19 Dec
Director Pablo Larrain has worked on political films before, like 2012's 'No,' about the 1988 Chilean Pinochet referendum

Director Pablo Larrain has worked on political films before, like 2012’s ‘No,’ about the 1988 Chilean Pinochet referendum

Adversity is a great yardstick for character. Filmmakers in on this nugget of wisdom understand that the more compelling route to showcasing a historic icon is in the moments or incidents that come to define them, not the rote, cradle-to-the-grave biopic format. Selma did that for Martin Luther King (2014) as did Loving — albeit on a much smaller scale. Now we have Jackie, an up close and intimate inside look at the famous first lady in the immediate aftermath of her husband’s assassination.

The entire mood of Pablo Larraín’s film bears a thick, dour air atop a quiet, yet deep-rooted resolve. It’s an impressively bold attempt at such a revered presidency with much of the project’s success hanging on Natalie Portman’s fully-immersed and utterly mesmerizing portrait of the grieving first widow. Add to that Mica Levi’s beguiling score that palpably embosses the emotional undercurrent of every scene — if you’re unfamiliar with the composer, she brought a similarly aural pulse to Jonathan Glazer’s Under the Skin (2013) and with Jackie will surely become a hotly sought resource.

The film begins at the Kennedy Compound in Hyannisport, Mass. with an unnamed journalist (Billy Crudup, ostensibly based on Life magazine’s Theodore White who interviewed Jackie around that time). He arrives to get the scoop on the widow’s sense of loss. “There’s the truth that people believe,” Jackie tells him “and there’s what I know.” Thus setting the table for the back and forth parry, which while polite, often tilts towards the adversarial, though it does bear strokes of cathartic relief for Portman’s Ms. Kennedy. Throughout the interview the media savvy Jackie holds the reins tight as well as her inner turmoil. “You want me to describe the sound the bullet made when it collided with my husband’s skull?” she bluntly injects confronting the inevitable before the journalist can wind his way around to the question. From the journalist’s stunned face we then rewind to Dallas to that fateful day of Nov. 22, 1963.

The framework constructed by Noah Oppenheim, a former TV exec, history junkie, and penner of such odd movies as Allegiant (2016) and The Maze Runner (2014), tightly weaves the narrative in ever deepening layers as it pops back to the Hyannisport veranda every now and then, and then back to Dallas and the White House as preparations are made for JFK’s funeral and the swearing in of Lyndon Johnson (John Carroll Lynch). The main driving thrust of the film becomes Jackie’s desire to have the memorial procession with soldiers and a horse drawn carriage similar to the ceremony put together by Lincoln’s wife after his tragic end — the problem being that authorities and counsel remain adverse because they don’t know if Oswald had any fellow conspirators and worry about the security risk.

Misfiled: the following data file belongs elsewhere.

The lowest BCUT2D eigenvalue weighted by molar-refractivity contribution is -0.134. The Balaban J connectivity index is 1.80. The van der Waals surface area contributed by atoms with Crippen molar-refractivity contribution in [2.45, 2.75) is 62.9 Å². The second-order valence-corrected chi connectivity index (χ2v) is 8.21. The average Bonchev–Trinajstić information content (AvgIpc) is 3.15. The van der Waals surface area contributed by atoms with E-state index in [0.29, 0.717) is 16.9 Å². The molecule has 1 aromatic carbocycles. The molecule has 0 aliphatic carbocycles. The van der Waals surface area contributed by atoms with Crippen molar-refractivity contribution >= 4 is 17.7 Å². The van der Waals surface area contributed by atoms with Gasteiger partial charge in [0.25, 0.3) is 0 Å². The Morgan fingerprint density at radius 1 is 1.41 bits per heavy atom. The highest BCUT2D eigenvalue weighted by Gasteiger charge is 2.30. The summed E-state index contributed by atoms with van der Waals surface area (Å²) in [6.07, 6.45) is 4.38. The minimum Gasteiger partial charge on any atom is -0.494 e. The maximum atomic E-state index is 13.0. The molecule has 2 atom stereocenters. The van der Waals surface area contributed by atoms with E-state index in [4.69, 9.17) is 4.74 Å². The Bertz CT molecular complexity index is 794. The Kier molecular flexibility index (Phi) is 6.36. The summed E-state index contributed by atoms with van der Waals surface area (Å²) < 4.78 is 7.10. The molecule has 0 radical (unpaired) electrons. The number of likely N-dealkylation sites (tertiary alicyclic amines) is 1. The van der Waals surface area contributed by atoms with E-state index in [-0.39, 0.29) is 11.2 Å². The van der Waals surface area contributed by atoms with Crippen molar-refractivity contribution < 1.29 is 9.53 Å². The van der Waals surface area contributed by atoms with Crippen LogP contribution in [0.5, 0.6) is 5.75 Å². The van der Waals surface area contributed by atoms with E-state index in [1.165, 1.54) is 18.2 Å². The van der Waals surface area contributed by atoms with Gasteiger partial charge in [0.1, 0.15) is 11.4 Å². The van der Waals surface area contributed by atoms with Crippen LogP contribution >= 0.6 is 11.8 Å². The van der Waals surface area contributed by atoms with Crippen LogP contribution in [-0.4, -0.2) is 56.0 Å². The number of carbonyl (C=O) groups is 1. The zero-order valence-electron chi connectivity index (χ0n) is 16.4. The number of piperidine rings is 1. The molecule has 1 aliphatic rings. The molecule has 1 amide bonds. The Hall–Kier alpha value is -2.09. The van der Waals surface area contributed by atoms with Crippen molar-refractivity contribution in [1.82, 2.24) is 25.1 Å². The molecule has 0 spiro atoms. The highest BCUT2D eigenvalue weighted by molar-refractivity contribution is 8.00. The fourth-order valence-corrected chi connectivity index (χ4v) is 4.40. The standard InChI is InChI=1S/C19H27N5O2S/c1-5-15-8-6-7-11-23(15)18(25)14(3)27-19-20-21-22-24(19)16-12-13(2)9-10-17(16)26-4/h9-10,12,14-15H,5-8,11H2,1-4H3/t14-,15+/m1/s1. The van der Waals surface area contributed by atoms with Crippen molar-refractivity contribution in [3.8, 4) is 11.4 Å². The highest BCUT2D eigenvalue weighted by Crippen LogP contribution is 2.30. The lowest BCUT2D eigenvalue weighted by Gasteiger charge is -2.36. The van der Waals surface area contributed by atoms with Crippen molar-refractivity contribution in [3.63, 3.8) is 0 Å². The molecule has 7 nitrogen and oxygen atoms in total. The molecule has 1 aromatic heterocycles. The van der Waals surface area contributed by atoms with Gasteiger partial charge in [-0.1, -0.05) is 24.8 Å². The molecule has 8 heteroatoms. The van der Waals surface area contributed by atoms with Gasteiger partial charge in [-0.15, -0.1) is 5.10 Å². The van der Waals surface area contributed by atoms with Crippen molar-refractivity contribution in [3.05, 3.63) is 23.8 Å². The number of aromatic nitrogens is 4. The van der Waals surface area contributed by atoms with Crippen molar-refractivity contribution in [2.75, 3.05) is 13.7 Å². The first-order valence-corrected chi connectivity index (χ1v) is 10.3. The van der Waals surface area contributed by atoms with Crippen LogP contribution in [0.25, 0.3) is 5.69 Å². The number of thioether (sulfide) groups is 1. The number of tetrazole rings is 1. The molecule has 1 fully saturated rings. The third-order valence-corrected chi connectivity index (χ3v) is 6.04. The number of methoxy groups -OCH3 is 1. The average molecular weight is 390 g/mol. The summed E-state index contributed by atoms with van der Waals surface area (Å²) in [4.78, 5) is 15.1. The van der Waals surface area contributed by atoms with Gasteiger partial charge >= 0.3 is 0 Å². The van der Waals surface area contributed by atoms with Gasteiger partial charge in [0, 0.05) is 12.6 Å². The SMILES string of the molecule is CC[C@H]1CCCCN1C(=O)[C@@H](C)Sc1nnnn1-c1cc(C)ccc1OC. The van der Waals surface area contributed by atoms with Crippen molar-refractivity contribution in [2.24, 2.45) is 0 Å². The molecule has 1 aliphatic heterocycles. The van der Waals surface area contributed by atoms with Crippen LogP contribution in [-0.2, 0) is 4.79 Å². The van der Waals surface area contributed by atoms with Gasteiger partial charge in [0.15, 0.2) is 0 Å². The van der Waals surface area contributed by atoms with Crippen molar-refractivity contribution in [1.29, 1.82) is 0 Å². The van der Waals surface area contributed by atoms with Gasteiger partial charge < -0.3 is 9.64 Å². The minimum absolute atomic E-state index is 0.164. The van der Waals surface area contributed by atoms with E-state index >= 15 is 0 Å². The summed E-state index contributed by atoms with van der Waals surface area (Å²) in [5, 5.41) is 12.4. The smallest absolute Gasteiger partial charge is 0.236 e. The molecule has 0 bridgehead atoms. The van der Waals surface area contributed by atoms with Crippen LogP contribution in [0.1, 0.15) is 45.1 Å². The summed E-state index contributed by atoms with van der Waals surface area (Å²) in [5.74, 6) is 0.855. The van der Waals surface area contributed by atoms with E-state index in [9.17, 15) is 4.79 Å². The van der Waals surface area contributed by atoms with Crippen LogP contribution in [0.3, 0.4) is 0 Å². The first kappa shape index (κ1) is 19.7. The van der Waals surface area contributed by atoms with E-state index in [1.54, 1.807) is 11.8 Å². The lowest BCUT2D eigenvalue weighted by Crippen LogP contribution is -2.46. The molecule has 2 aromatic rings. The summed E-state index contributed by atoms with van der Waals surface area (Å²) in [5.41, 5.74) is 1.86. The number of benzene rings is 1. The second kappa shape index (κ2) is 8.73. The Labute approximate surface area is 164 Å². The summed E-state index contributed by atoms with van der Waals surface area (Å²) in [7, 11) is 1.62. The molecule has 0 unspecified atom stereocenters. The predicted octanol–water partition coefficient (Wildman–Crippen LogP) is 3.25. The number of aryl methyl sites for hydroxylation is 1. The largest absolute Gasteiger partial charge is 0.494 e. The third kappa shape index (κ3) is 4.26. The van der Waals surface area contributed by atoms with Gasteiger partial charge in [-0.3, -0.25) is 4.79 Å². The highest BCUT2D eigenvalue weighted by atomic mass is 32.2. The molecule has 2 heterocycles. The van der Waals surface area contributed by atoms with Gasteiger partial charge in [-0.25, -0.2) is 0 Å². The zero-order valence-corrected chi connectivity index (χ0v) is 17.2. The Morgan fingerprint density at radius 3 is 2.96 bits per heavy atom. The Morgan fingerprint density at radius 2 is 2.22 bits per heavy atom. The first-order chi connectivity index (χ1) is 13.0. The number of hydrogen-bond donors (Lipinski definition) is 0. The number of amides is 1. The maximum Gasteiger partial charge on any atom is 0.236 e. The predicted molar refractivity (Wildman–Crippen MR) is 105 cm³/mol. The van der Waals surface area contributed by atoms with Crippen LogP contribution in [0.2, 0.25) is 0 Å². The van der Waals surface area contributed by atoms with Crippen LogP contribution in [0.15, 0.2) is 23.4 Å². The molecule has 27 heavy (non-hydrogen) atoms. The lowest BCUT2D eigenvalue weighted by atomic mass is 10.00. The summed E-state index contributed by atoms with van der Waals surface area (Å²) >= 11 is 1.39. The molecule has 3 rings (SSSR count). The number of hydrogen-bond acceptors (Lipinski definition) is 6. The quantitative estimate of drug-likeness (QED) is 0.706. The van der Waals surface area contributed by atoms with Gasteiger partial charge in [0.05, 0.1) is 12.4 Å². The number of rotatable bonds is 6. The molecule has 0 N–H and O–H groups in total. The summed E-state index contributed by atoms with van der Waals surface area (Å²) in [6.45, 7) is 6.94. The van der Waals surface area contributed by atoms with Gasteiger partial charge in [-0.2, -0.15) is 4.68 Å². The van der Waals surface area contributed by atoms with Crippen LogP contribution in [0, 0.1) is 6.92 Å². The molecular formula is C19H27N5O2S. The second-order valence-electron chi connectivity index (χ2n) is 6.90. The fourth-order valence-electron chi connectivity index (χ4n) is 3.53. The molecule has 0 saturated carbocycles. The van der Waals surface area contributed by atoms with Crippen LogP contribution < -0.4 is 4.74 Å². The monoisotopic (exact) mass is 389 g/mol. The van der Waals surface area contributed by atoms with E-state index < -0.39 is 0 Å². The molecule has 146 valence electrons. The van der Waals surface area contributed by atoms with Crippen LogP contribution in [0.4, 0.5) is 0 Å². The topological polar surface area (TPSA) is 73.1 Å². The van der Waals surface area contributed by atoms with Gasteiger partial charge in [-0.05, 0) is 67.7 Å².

Through this post assassination limbo the film makes us feel as if Jackie’s being pushed out of the White House (“A first lady must always be ready to pack her suitcases, it’s inevitable,” she quips during the interview) and there’s a degree of insensitivity to her plight. She’s not alone however. With her two main allies being her brother-in-law, Bobby (Peter Sarsgaard) and confidant, Nancy Tuckerman (a nearly indistinguishable Greta Gerwig) — the film’s most touching moments arrive in the pair having Jackie’s back and Jackie having to tell JFK, Jr. and Caroline that their father’s “not coming home.” If you don’t feel something well up, you probably clapped when Old Yeller died.

Larraín, who finds himself a long way from his native Chile, is no stranger to politics and history as he proved with No (2012), his take on the 1988 Chilean Pinochet referendum. And he takes some daring gambles, especially the graphic reconstruction of the Dealey Plaza assassination where you’re practically inside the head wound and later, a blood splattered Jackie as she comes to terms with the reality of events and begins the process of cleansing herself.

In the end, the film does a lot to underscore and debunk the Camelot myth. There’s never any shying from fact or innuendo. Oppenheim and Larraín clearly have their portrait of the woman and it’s a strong one — one that probably would not have held up without Portman. With Stephane Fontaine’s camera often tightly trained on her luminous porcelain face, she holds the screen with such precise emoting nuance that it’s astonishing she never ebbs. The actress is well deserving of her Oscar win for Black Swan (2010), reaches for another level and sticks it.

“Nothing is ever mine, not to keep anyway,” Jackie remarks early on as she reflects on loss and her evolving situation. In conveying such a soulful loss, Portman has made the film and her future winning prospects.


Leave a Reply

Fill in your details below or click an icon to log in:

WordPress.com Logo

You are commenting using your WordPress.com account. Log Out /  Change )

Facebook photo

You are commenting using your Facebook account. Log Out /  Change )

Connecting to %s

%d bloggers like this: